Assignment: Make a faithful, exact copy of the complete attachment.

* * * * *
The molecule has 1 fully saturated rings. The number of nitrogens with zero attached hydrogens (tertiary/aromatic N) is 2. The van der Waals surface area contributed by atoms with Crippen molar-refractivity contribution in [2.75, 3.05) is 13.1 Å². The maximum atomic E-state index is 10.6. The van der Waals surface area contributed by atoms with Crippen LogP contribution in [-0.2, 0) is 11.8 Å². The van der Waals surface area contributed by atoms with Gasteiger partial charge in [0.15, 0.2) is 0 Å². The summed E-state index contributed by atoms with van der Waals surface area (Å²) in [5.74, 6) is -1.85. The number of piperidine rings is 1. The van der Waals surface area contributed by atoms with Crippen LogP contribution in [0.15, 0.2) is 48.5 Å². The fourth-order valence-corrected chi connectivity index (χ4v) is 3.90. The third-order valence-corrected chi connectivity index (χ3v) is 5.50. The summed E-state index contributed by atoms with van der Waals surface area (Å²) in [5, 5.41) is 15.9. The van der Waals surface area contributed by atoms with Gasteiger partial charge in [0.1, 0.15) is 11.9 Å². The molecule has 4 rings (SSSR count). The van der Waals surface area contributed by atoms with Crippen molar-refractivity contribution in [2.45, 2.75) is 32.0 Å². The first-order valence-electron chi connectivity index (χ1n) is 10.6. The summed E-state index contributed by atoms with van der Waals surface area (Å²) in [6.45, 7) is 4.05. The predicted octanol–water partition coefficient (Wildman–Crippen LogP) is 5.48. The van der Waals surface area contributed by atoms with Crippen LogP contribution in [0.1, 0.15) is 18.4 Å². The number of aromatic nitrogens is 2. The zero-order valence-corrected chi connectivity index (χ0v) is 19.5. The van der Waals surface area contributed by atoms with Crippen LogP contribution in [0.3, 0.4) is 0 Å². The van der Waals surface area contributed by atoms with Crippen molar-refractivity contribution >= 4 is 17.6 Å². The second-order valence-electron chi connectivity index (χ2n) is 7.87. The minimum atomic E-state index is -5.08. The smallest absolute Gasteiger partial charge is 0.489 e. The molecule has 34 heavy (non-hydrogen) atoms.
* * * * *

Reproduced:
The molecule has 1 fully saturated rings. The number of nitrogens with zero attached hydrogens (tertiary/aromatic N) is 2. The van der Waals surface area contributed by atoms with Crippen molar-refractivity contribution in [2.75, 3.05) is 13.1 Å². The maximum atomic E-state index is 10.6. The van der Waals surface area contributed by atoms with Crippen LogP contribution in [-0.2, 0) is 11.8 Å². The van der Waals surface area contributed by atoms with Gasteiger partial charge in [0.15, 0.2) is 0 Å². The summed E-state index contributed by atoms with van der Waals surface area (Å²) in [5.74, 6) is -1.85. The number of piperidine rings is 1. The van der Waals surface area contributed by atoms with Crippen LogP contribution in [0.15, 0.2) is 48.5 Å². The fourth-order valence-corrected chi connectivity index (χ4v) is 3.90. The third-order valence-corrected chi connectivity index (χ3v) is 5.50. The summed E-state index contributed by atoms with van der Waals surface area (Å²) in [5, 5.41) is 15.9. The van der Waals surface area contributed by atoms with Gasteiger partial charge in [0.1, 0.15) is 11.9 Å². The molecule has 4 rings (SSSR count). The van der Waals surface area contributed by atoms with Crippen molar-refractivity contribution in [2.45, 2.75) is 32.0 Å². The first-order valence-electron chi connectivity index (χ1n) is 10.6. The summed E-state index contributed by atoms with van der Waals surface area (Å²) in [6.45, 7) is 4.05. The predicted octanol–water partition coefficient (Wildman–Crippen LogP) is 5.48. The van der Waals surface area contributed by atoms with Crippen LogP contribution in [0.1, 0.15) is 18.4 Å². The number of aromatic nitrogens is 2. The zero-order valence-corrected chi connectivity index (χ0v) is 19.5. The van der Waals surface area contributed by atoms with Crippen LogP contribution in [0.3, 0.4) is 0 Å². The van der Waals surface area contributed by atoms with Crippen molar-refractivity contribution >= 4 is 17.6 Å². The second-order valence-electron chi connectivity index (χ2n) is 7.87. The minimum atomic E-state index is -5.08. The smallest absolute Gasteiger partial charge is 0.489 e. The molecule has 34 heavy (non-hydrogen) atoms.